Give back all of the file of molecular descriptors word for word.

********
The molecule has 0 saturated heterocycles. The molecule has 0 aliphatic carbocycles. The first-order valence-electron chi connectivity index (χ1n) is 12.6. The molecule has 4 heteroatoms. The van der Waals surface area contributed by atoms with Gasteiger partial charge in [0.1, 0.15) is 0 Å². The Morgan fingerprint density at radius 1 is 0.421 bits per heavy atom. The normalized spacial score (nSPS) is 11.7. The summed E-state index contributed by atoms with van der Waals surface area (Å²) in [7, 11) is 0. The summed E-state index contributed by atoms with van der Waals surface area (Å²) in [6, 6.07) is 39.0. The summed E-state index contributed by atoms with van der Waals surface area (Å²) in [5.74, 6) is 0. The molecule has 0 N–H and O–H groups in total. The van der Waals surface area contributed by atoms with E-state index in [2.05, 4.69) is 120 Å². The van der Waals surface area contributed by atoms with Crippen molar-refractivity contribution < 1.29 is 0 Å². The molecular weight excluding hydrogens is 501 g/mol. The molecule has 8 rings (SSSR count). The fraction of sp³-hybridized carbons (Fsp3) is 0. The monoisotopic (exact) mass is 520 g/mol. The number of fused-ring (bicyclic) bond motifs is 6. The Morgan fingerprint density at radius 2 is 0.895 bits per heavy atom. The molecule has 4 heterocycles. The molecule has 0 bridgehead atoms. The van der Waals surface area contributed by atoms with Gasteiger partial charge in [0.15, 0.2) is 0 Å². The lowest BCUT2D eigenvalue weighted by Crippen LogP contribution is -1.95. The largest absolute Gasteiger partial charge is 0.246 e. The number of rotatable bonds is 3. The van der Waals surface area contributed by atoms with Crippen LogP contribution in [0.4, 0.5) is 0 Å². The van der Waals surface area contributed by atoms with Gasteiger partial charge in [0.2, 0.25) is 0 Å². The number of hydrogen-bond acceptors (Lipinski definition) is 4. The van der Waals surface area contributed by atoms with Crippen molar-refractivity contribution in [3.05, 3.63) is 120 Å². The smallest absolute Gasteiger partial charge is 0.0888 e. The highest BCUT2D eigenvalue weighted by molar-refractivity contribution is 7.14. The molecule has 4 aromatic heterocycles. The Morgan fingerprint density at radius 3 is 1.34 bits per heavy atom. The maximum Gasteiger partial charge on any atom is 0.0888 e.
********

The molecule has 0 saturated heterocycles. The molecule has 0 aliphatic carbocycles. The first-order valence-electron chi connectivity index (χ1n) is 12.6. The molecule has 4 heteroatoms. The van der Waals surface area contributed by atoms with Gasteiger partial charge in [0.1, 0.15) is 0 Å². The Morgan fingerprint density at radius 1 is 0.421 bits per heavy atom. The normalized spacial score (nSPS) is 11.7. The summed E-state index contributed by atoms with van der Waals surface area (Å²) in [7, 11) is 0. The summed E-state index contributed by atoms with van der Waals surface area (Å²) in [6, 6.07) is 39.0. The summed E-state index contributed by atoms with van der Waals surface area (Å²) in [5.74, 6) is 0. The molecule has 0 N–H and O–H groups in total. The van der Waals surface area contributed by atoms with E-state index in [2.05, 4.69) is 120 Å². The van der Waals surface area contributed by atoms with Crippen molar-refractivity contribution < 1.29 is 0 Å². The molecular weight excluding hydrogens is 501 g/mol. The molecule has 8 rings (SSSR count). The fraction of sp³-hybridized carbons (Fsp3) is 0. The monoisotopic (exact) mass is 520 g/mol. The number of fused-ring (bicyclic) bond motifs is 6. The Morgan fingerprint density at radius 2 is 0.895 bits per heavy atom. The molecule has 4 heterocycles. The molecule has 0 bridgehead atoms. The van der Waals surface area contributed by atoms with Gasteiger partial charge in [0.15, 0.2) is 0 Å². The lowest BCUT2D eigenvalue weighted by Crippen LogP contribution is -1.95. The largest absolute Gasteiger partial charge is 0.246 e. The number of rotatable bonds is 3. The van der Waals surface area contributed by atoms with Crippen LogP contribution in [0.4, 0.5) is 0 Å². The van der Waals surface area contributed by atoms with Gasteiger partial charge in [0.2, 0.25) is 0 Å². The number of hydrogen-bond acceptors (Lipinski definition) is 4. The van der Waals surface area contributed by atoms with Crippen molar-refractivity contribution in [3.05, 3.63) is 120 Å². The smallest absolute Gasteiger partial charge is 0.0888 e. The highest BCUT2D eigenvalue weighted by molar-refractivity contribution is 7.14. The molecule has 4 aromatic heterocycles. The Morgan fingerprint density at radius 3 is 1.34 bits per heavy atom. The maximum Gasteiger partial charge on any atom is 0.0888 e.